This is a review of an uncorrected proof, that was given to me via my library system. (Free ARC for completing some volunteer training.) I've been pondering my review for the past week, because ultimately I'm not sure how I feel about this book. Trashlands teaters between being speculative fiction and full blown dystopian fiction, which is fine, and the world built by Stine is definitely interesting - I would have loved to have seen more of the world in the cities and away from the junkyard surro This is a review of an uncorrected proof, that was given to me via my library system. (Free ARC for completing some volunteer training.) I've been pondering my review for the past week, because ultimately I'm not sure how I feel about this book. Trashlands teaters between being speculative fiction and full blown dystopian fiction, which is fine, and the world built by Stine is definitely interesting - I would have loved to have seen more of the world in the cities and away from the junkyard surrounding the titular Trashlands strip club. The story of massive environmental damage and devastation is told from a handful of points of view, all surrounding our main protagonist, Coral, a naive, redheaded "plucker" and artist. Coral lives in an old rainbow painted school bus with her tattoo artist partner Trillium, and is surrounded by a group of loyal friends, including Mr. Fall (her adoptive father), Miami (a reporter who becomes an instant friend), strippers Summer and Foxglove, and their lives of extreme poverty and hardship as Coral avoids the gaze of Trashlands' owner/operator Rattlesnake Master. All while Coral tries to earn enough plastic to find and free her missing son, Shanghai. In this world, pluckers scavenge plastic, primarily from waterways, to be resold for industrial use (no new plastics are being made), and children are regularly kidnapped and forced into unsafe working conditions processing the plastic. This is one of those books that avoids being totally bleak, by maintaining an underlying shimmer of hopefulness. Everyone is living is abject poverty, without enough food, no clean water, and where a simple injury becomes life threatening without readily available antibiotics. But they find love, they find purpose in art and education, and they plug along with this idea that they can do more than just survive. That said, there are a few things about this book that make no damn sense. It takes place some unspecified time in the future, and presumably the massive storms that have destroyed much of the country took place about 20-40 years ago. But the ages of the characters are incredibly nebulous, which in and of itself isn't an issue, the problem comes when the characters of various ages don't seem to line up very well with what they remember in what I will refer to as the "before times." For example, Mr. Fall is the oldest character, and he might be about 50, and Summer is probably somewhere in her 40s. They both remember things in the "before times," but Mr. Fall was under 10 when the floods came, and so Summer shouldn't be old enough to remember anything from those times if that's the case. Also, not everyone died during these cataclysmic events, so it doesn't necessarily make sense that the names of certain items have shifted so drastically in basically one generation. Also, let's talk about food. There is a whole scene from when Coral is pregnant where a midwife tells her she needs to be eating more insects - OK, sure, she's growing another person, she needs more protein. But... where are they getting these insects? They talk about how hard the scavenging is, they can barely find roots and berries, the prey animals are scarce, crops aren't growing, etc. Where are the crickets coming from? Single crickets aren't exactly easy to catch, and bulk crickets would need to be cultivated just like a crop or raising livestock. Possibly similar, how are the oak trees still pumping out enough acorns to make flour when everything else is dying? Lastly, and this might be a pro or a con depending on your point of view, but somehow this book seemed to dance around the brutality of this future world. Coral becomes pregnant with Shanghai after being groomed by an older man, so she is violated, but in a (relatively speaking) non-violent manner given how it could have gone. At Trashlands, Summer ends up selling a girl to Rattlesnake Master (who remember, spends a lot of time lusting after Coral), and the girl goes happily into her new situation because it's better than the off-page cruelty she's experiencing in her old life. We don't see him phyiscally harm this girl in anyway (which I view as a positive), however, I feel like in any other book he would not have respected the boundaries of Coral, Foxglove, Summer, or Joshua Tree to the extent that he does. Rattlesnake Master's... benign neglect, I guess, didn't feel particularly realistic given the other implied atrocities happening elsewhere (and the story they told about him burning down Summer's vegetable patch because he didn't want them to raise their own food and not be beholden to him). There is another instance involving Rattlesnake Master and Coral later in the book that I won't spoil, that also didn't feel true to how Rattlesnake Master should have acted, given his fixation with Coral. He starts off as this sort of scary boogieman, only to just fade into the background. Regarding the messages around climate change, pollution, and overconsumption, and they are absolutely there, and they are pretty obvious. I'm not sure there is much to be gained by me commenting about them though. I think given the rest of the story, if you are already very concerned about these things this book isn't going to make you any less concerned, and if are not concerned about these things, I suspect this book isn't going to start making you be concerned.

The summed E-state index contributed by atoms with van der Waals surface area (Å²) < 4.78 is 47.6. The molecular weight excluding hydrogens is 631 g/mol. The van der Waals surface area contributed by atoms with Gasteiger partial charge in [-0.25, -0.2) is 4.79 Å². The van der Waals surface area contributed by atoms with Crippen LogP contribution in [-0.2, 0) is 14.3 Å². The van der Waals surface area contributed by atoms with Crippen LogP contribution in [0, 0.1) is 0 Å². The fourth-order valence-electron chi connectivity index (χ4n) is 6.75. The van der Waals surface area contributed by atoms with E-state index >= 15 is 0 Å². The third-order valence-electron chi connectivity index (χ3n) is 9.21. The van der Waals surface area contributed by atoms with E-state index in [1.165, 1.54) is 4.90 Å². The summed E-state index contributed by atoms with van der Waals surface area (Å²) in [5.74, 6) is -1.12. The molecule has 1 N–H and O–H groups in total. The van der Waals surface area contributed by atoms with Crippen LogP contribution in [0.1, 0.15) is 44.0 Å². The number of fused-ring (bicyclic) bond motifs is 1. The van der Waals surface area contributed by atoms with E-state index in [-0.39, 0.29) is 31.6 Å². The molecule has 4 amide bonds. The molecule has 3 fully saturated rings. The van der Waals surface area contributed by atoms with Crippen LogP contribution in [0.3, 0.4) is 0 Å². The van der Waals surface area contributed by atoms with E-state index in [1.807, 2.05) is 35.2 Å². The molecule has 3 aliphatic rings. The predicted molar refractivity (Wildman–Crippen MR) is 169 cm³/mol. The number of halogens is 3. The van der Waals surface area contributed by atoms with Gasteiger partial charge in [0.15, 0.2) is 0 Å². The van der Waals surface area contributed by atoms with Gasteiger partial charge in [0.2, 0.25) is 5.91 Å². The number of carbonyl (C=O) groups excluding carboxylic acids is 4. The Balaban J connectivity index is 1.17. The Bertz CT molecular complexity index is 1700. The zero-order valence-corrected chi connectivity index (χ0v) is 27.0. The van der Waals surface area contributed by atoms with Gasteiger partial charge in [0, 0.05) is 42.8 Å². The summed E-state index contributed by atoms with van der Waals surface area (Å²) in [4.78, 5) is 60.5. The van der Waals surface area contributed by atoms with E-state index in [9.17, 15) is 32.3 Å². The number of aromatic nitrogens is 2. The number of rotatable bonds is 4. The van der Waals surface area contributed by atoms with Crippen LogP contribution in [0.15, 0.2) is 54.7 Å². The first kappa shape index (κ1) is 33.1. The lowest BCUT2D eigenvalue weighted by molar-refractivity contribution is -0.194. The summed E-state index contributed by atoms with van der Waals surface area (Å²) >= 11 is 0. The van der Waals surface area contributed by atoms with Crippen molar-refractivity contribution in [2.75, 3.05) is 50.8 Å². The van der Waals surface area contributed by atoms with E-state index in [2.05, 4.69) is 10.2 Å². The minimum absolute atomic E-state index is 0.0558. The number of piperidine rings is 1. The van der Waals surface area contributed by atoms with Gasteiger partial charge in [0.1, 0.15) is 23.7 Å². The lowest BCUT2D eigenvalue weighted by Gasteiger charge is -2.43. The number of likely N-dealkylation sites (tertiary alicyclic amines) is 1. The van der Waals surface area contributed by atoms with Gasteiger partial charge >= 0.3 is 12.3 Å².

27. 4 out of 5